and muscadine (Vitus rotundifolia) stems and the total number of clumps of broomsedge were recorded in each circular plot.
The total number of black berry and muscadine stems and clumps of broomsedge in the circle was recorded.
Positive correlations between the significant discriminating values and other measurements indicate that a greater average grass density and a greater number of clumps of broomsedge surrounded traps that captured white-footed mice (Table II).
Number of black berry stems and the number of clumps of broomsedge accounted for 42% of the variation between the microhabitats surrounding traps that captured cotton rats and traps that captured white-footed mice.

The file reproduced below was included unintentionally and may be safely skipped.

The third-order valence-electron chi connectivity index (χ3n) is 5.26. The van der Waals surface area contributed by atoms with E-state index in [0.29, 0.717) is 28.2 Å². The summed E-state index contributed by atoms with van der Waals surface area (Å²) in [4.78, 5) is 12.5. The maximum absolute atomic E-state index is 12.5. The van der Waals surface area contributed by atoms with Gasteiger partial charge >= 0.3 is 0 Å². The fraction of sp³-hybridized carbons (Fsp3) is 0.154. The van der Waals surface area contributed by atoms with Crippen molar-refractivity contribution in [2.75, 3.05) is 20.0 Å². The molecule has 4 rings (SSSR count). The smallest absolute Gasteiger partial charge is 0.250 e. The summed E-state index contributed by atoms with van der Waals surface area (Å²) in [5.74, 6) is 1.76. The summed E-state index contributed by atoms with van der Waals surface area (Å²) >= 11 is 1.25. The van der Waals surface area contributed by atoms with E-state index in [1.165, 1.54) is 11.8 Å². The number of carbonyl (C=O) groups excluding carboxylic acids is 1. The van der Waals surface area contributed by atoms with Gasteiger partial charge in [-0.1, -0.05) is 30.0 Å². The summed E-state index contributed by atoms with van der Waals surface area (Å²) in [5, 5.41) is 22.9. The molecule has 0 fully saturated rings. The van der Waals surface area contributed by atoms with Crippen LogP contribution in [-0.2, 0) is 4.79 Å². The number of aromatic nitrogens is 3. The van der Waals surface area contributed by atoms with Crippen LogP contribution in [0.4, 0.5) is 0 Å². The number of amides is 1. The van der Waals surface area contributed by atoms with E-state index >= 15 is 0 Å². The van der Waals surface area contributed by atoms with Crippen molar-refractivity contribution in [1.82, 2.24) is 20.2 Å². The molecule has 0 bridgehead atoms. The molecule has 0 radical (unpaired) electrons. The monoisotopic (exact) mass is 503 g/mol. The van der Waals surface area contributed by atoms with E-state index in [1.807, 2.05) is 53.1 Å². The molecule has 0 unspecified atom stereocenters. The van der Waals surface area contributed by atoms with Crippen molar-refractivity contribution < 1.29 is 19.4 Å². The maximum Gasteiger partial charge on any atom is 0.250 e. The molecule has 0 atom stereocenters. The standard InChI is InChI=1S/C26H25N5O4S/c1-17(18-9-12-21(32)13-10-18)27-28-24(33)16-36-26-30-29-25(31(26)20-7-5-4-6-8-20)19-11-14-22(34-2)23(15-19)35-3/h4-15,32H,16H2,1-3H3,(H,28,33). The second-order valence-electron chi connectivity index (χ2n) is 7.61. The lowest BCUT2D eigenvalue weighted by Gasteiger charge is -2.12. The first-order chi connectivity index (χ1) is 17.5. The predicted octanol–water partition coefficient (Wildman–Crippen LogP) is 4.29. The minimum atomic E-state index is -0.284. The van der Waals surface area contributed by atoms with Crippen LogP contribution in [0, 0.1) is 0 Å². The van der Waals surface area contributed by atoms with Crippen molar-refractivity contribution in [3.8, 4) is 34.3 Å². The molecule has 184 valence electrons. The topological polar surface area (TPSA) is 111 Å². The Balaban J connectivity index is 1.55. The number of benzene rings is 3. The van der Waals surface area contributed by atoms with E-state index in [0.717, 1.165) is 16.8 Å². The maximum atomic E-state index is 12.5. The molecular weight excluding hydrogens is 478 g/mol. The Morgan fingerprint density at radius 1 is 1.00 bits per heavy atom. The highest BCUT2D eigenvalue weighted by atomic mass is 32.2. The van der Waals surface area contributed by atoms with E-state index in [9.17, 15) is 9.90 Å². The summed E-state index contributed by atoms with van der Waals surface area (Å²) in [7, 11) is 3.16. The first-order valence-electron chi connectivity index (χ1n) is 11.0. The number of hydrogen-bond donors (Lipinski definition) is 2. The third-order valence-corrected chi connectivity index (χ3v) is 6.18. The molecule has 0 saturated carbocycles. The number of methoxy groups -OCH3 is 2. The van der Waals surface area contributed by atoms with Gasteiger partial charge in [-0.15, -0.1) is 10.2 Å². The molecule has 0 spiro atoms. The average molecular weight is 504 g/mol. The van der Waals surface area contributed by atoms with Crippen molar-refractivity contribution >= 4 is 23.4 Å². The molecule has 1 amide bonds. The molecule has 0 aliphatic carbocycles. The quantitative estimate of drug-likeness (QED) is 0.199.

Instead, like the report made in this physiographic province by Odum , the distribution of cotton rats was similar to the distribution of broomsedge and black berry.
For example, the results of our study suggest site preparation methods that promote the growth of broomsedge and/or black berry in the Piedmont physiographic province would lead to increases in the abundance of cotton rats through promoting the habitat preferred by this species.